In an interview with China’s Chain News, Zhang Xiaojun, Huawei’s Chief Strategy Officer for blockchain, talked about blockchain and the digital yuan and made a comment that some in the West might find surprising.
“Now no one asks what a blockchain is or whether or not a blockchain is needed,” he said. “The general consensus is that a blockchain is necessary, and more attention is paid to specific issues such as blockchain scenarios, technology, and business models.”
Nonetheless, he believes that blockchain has not yet reached maturity. From a Chinese perspective, internet maturity only started after the mobile internet took hold in 2005. Zhang sees blockchain as on the “eve of prosperity” and equivalent to 2003 or 2004.
Given China’s anathema for cryptocurrencies, Huawei only supports permissioned enterprise blockchains. Huawei first launched its Blockchain Service (BCS) in 2018 as an adapted version of Hyperledger Fabric. More recently, it also launched its own Huawei Chain, which uses trusted execution environments (TEE) for consensus. TEEs encrypt data and hide the functionality, enhancing confidentiality. Huawei also claims it can process as many as 50,000 transactions per second and can support 10,000 nodes.
Unsurprisingly, when asked whether the number of different blockchain technologies will decline, Zhang believes it will. And those that provide high security, high scalability, high concurrency and deep integration will win. These are all features that Hauwei Chain claims to have. While he thinks the number of base technologies will reduce, he envisages the applications continuing to grow significantly.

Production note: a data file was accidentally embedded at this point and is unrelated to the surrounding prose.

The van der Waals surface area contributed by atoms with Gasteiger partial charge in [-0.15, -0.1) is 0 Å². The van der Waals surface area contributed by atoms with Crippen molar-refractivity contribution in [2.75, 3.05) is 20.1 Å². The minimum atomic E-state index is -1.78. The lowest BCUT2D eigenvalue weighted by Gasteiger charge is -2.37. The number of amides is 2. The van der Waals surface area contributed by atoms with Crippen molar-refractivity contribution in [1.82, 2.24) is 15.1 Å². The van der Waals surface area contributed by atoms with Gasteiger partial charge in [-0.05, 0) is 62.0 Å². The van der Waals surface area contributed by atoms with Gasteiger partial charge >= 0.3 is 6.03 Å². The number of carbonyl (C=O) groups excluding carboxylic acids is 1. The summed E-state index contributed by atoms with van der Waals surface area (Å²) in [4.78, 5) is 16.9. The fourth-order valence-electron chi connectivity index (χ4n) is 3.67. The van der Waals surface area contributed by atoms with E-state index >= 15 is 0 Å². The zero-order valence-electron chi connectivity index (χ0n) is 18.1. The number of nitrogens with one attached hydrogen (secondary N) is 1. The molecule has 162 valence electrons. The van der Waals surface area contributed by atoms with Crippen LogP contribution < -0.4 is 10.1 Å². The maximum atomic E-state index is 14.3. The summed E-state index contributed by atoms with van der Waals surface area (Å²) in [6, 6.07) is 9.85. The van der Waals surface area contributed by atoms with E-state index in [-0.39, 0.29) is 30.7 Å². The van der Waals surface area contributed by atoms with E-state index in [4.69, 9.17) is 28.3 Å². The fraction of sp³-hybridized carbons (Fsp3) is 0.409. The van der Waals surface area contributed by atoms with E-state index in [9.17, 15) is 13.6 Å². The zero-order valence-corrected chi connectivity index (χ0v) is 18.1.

Zhang also emphasized the need to integrate with other technologies such as IoT to ensure that the data stored on the blockchain is not fake. Nowadays, blockchain interoperability is paramount, and Huawei provides a service for that as well.
Turning to China’s central bank digital currency (CBDC), the digital yuan or RMB, the Huawei executive sees the primary benefits for enterprise as programmable money using smart contracts. And he believes this opens up new applications for businesses.
Meanwhile, China’s Blockchain-based Service Network (BSN) offers smaller businesses the ability to access multiple blockchain technologies at an affordable cost. The Chinese version of the network hosts several types of enterprise blockchains, including Fabric, Quorum, and homegrown blockchains FISCO BCOS, Baidu’s XuperChain and CITA. It has plans to support others such as JD Chain from the giant retailer and R3’s Corda.